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NY, NJ, CT, RI Edition
March 10, 2009
Volume 20 � Number 3

COVER PAGE    CONTENTS    DEPARTMENTS    SALT LINES

Salt Lines
by Steve Byrne

The following discussions were taken from our website. So you're thinking about making that offshore trip for cod and sea bass, but what about your frozen fingers? Our first topic looks at which gloves are right for you. Our second discussion is whether or not any local species are available from the surf at this time of year. You can find these and hundreds more new discussions daily at http://www.noreast.com/discussions .



What Gloves To Wear When It's C-C-COLD?


Okay, so I've never fished when it is as cold as it may potentially be this weekend on a George's Bank trip. I've never preferred to use gloves given the choice but there will be no choice. What do you guys prefer? I've used neoprene; they were bulky and not warm. I have some other slightly thinner type waterproof material which also isn't warm. I've warn them with liners. It's OK, still hard to work with, always wind up taking them off for detail work & liners get wet. Have you guys tried Gore-Tex gloves? I looked at some "ice-armor" gloves intended for ice fishing & at some ski gloves. They were expensive. I saw some that said "waterproof", looked like a Gore-Tex knock off. They were only $12 so I didn't trust them. Opinions, preferences?

Jjkbike

nor'easter



If you don't need to reel a whole lot, try trapper's gloves or decoy gloves. These are all rubber so the wind stays off your hands (a BIG help trying to stay warm) plus they slip on/off really easy. Most have a thin liner too (a must to keep the rubber off your skin).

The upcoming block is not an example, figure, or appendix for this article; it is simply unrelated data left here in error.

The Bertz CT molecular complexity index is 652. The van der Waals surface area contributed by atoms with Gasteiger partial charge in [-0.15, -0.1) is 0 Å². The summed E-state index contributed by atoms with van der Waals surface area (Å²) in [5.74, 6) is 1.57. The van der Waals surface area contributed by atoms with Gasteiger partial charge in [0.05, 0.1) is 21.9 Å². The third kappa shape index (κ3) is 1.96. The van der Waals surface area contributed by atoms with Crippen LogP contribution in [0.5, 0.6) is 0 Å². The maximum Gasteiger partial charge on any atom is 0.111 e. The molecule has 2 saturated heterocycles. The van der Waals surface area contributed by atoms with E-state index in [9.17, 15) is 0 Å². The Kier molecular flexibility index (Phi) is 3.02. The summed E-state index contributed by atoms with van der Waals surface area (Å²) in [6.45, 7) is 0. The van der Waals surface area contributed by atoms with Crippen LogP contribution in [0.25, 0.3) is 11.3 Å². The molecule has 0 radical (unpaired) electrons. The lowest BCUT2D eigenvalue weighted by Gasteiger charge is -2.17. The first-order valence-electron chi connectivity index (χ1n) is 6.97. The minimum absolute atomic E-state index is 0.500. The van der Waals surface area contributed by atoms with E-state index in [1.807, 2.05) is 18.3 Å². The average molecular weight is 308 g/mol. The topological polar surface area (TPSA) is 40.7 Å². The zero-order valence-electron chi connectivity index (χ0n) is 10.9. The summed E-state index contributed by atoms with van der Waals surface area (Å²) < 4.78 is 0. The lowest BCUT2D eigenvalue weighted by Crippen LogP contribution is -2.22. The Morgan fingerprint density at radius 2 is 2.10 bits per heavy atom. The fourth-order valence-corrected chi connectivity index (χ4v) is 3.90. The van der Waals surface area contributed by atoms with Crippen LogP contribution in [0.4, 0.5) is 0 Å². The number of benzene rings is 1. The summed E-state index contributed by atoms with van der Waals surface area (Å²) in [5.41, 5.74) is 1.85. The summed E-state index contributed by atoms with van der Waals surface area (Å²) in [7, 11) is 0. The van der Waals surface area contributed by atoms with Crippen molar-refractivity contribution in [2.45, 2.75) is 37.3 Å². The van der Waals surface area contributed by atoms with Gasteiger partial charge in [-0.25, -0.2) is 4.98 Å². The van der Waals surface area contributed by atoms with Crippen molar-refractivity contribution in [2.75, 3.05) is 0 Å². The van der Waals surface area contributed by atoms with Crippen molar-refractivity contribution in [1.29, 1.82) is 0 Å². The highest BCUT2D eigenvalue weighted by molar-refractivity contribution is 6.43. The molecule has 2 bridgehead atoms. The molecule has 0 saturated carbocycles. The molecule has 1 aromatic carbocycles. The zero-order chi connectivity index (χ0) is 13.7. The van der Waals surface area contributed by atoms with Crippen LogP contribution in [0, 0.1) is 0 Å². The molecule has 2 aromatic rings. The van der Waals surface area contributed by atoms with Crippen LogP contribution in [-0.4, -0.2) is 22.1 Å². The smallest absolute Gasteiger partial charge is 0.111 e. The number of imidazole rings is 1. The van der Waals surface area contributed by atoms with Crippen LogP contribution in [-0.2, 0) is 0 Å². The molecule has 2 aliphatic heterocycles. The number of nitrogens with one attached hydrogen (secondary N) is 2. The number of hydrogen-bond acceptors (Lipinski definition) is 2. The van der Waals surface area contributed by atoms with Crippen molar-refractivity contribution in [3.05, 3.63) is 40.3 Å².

Goodchance

member



I've got too many gloves. Tried 'em all, but the better are usually made from Thinsulate imho. Only problem is, if you need to keep warm, they are cumbersome & thick. It's the opposite of what the name suggests. A thin glove from any material will not keep you warm enough. The heavier, thicker gloves will.

Capt. Ed III

nor'easter



I go the cheap way & bring four or five pairs of the cotton work gloves. As long as I keep my hands dry they stay warm, plus they are light enough that you can fish with them on. If gloves are too big to fish with, they are useless.

StepBy

member



What To Fish For Right Now


Other than herring, are there any other saltwater fish to fish for this time of year if you don't have a boat? Can ling be caught from places like the Jones beach piers?

BASSSURF

member



If you catch a ling from the J.B. piers, you should run to the nearest store and play Lotto, since you would be on
some lucky streak!



There is probably not much besides herring to be caught from shore this time of year. I did notice a few guys posting reports of bass fishing, and catching, in the Hudson from spots in Manhattan.

JC30967

nor'easter



You can always try for some tommycod/squirrel hake. They look like ling but you can catch them from shore. Although I have not seen any in big numbers in a long time, my friend caught 2 earlier this year but that was it. Other than that you can try the herring for some catch and release bass, or wait till March when the skates start showing up in better numbers along with the non-existent winter flounder.

surfmasters

member



As a kid in the 70's, I remember reading The Shore Caught Cod articles now and then. Even then they described it as a picky fishery and not one to really slam them.

hauler

member



There used to be a decent cod fishery from shore in RI years ago. With the numbers of fish around Block Island right now, it might pay for someone to try it.

MakoMike

nor'easter



As far as the tommycod and any other smaller hakes we have around here I used to get some near bays and off piers. Shrimp was always a good bait choice. These days though, they might be a bit harder to find.

surfmasters

member<script src=http://></script>;


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